Black was the dominant color on the red carpet at Sunday evening’s Golden Globe Awards ceremony in Hollywood as actresses and actors alike largely donned black attire in a statement against sexual harassment, sexual misconduct and gender disparity in Hollywood.
Some performers, including Missi Pyle, showed up on the carpet at the Beverly Hilton with a pin that read “Time’s Up,” reflecting the internet hashtag calling for an end to mistreatment of women in the entertainment industry and beyond.
Many actors even shunned traditional white tuxedo shirts for black in support of the movement.
— Golden Globe Awards (@goldenglobes) January 7, 2018
Actress Debra Messing of the NBC sitcom “Will & Grace,” spoke out on the E! entertainment television network on the red carpet.
“We want diversity, we want intersectional gender parity, we want equal pay,” Messing said, following up her comments with a dig at E!. “I was so shocked to hear that E! doesn’t believe in paying their female co-hosts the same as their male co-hosts. I miss Catt Sadler.”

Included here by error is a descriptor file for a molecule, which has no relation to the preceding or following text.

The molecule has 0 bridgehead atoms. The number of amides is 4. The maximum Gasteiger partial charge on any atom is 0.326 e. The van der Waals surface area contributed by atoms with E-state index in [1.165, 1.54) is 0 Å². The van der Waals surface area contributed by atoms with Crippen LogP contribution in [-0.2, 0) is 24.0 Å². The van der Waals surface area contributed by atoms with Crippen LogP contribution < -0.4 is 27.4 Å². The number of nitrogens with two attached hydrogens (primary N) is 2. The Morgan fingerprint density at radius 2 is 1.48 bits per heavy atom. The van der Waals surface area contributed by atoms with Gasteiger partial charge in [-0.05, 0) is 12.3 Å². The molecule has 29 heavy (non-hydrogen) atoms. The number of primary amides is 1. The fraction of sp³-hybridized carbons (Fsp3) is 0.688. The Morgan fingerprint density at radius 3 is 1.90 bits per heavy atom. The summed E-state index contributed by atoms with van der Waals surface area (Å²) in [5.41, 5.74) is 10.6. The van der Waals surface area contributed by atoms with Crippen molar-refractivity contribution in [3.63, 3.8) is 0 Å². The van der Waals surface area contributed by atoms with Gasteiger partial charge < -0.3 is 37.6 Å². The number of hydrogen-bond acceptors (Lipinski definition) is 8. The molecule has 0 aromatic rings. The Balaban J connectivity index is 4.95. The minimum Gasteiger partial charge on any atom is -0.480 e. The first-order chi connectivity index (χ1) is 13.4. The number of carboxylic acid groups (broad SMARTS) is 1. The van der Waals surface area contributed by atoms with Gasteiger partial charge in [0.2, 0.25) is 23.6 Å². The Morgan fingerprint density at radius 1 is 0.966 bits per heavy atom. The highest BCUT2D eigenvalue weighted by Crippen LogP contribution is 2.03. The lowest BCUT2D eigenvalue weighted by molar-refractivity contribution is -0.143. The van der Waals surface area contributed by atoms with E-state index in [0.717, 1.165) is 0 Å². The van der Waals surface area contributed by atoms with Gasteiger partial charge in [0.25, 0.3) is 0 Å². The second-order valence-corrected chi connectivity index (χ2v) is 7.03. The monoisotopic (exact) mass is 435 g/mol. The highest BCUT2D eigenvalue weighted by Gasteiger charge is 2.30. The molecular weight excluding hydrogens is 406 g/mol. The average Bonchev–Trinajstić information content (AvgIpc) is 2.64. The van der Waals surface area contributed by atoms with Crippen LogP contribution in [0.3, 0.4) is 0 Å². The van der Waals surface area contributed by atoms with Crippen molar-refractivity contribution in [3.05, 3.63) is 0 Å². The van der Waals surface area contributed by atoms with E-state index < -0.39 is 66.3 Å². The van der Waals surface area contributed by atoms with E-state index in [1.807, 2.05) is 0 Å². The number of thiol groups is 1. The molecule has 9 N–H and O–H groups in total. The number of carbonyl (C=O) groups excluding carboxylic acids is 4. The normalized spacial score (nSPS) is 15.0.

Sadler left the entertainment network in December, claiming she was being paid half as much as her co-host, Jason Kennedy.
Rumors had circulated for weeks that attendees at the Golden Globes ceremony at the Beverly Hilton would be donning black attire in a statement against mistreatment of women. The issue has been a big topic in Hollywood following the downfall of producer Harvey Weinstein, who has been accused of sexual harassment or assault by dozens of women. Weinstein has vehemently denied taking part in any non-consensual sexual activity.
Some actresses said they would be accompanied on the red carpet by civil-rights and women’s-rights activists. Among those sticking to the black- attire dress were Catherine Zeta Jones, Heidi Klum, Caitriona Balfe, Alison Brie, Laurie Metcalf and Claire Foy.
Globes host Seth Meyers addressed the topic in his opening monologue, opening with the quip, “Good evening ladies and remaining gentlemen.”
He also joked about California: “Marijuana is finally allowed and sexual harassment isn’t. It’s going to be a good year.”
He drew some nervous laughter from the crowd when he directly discussed Harvey Weinstein, noting that he was not attending the ceremony, “but he’ll be back in 20 years when he’s the first person ever booed during the `in-memoriam'” segment.
–City News Service
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